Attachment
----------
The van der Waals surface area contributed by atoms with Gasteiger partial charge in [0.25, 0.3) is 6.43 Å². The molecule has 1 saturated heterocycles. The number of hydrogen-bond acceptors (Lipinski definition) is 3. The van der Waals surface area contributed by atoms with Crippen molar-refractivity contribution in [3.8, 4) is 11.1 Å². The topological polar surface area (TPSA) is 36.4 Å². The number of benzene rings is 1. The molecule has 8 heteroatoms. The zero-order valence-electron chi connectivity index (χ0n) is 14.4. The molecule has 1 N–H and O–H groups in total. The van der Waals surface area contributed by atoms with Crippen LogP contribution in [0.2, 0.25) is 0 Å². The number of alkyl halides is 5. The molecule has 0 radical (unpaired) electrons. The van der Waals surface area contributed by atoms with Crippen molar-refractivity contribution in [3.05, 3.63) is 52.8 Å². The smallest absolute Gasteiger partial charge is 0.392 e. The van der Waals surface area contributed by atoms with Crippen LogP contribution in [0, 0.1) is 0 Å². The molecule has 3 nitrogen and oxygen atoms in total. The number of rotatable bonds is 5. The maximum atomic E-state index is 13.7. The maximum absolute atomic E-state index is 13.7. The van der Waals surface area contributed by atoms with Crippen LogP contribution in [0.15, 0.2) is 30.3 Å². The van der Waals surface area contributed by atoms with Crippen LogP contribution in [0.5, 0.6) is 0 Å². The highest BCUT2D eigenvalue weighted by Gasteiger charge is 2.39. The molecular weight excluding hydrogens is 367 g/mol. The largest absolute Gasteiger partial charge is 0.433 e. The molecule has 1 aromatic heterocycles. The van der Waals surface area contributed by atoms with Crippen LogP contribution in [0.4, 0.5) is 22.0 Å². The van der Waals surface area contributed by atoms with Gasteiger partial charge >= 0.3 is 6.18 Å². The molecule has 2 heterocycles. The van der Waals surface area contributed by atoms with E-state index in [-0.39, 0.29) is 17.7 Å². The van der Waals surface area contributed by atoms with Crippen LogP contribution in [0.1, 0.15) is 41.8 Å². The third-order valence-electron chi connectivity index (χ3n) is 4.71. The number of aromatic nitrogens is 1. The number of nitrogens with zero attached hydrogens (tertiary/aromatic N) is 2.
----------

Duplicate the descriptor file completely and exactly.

The van der Waals surface area contributed by atoms with Gasteiger partial charge in [0.25, 0.3) is 6.43 Å². The molecule has 1 saturated heterocycles. The number of hydrogen-bond acceptors (Lipinski definition) is 3. The van der Waals surface area contributed by atoms with Crippen molar-refractivity contribution in [3.8, 4) is 11.1 Å². The topological polar surface area (TPSA) is 36.4 Å². The number of benzene rings is 1. The molecule has 8 heteroatoms. The zero-order valence-electron chi connectivity index (χ0n) is 14.4. The molecule has 1 N–H and O–H groups in total. The van der Waals surface area contributed by atoms with Crippen LogP contribution in [0.2, 0.25) is 0 Å². The number of alkyl halides is 5. The molecule has 0 radical (unpaired) electrons. The van der Waals surface area contributed by atoms with Crippen molar-refractivity contribution in [3.05, 3.63) is 52.8 Å². The smallest absolute Gasteiger partial charge is 0.392 e. The van der Waals surface area contributed by atoms with Crippen LogP contribution in [0, 0.1) is 0 Å². The molecule has 3 nitrogen and oxygen atoms in total. The number of rotatable bonds is 5. The maximum atomic E-state index is 13.7. The maximum absolute atomic E-state index is 13.7. The van der Waals surface area contributed by atoms with Crippen LogP contribution in [0.15, 0.2) is 30.3 Å². The van der Waals surface area contributed by atoms with Crippen LogP contribution in [0.5, 0.6) is 0 Å². The highest BCUT2D eigenvalue weighted by Gasteiger charge is 2.39. The molecular weight excluding hydrogens is 367 g/mol. The largest absolute Gasteiger partial charge is 0.433 e. The molecule has 1 aromatic heterocycles. The van der Waals surface area contributed by atoms with Crippen LogP contribution in [0.4, 0.5) is 22.0 Å². The van der Waals surface area contributed by atoms with Gasteiger partial charge >= 0.3 is 6.18 Å². The molecule has 2 heterocycles. The van der Waals surface area contributed by atoms with E-state index in [-0.39, 0.29) is 17.7 Å². The van der Waals surface area contributed by atoms with Crippen LogP contribution in [0.1, 0.15) is 41.8 Å². The third-order valence-electron chi connectivity index (χ3n) is 4.71. The number of aromatic nitrogens is 1. The number of nitrogens with zero attached hydrogens (tertiary/aromatic N) is 2.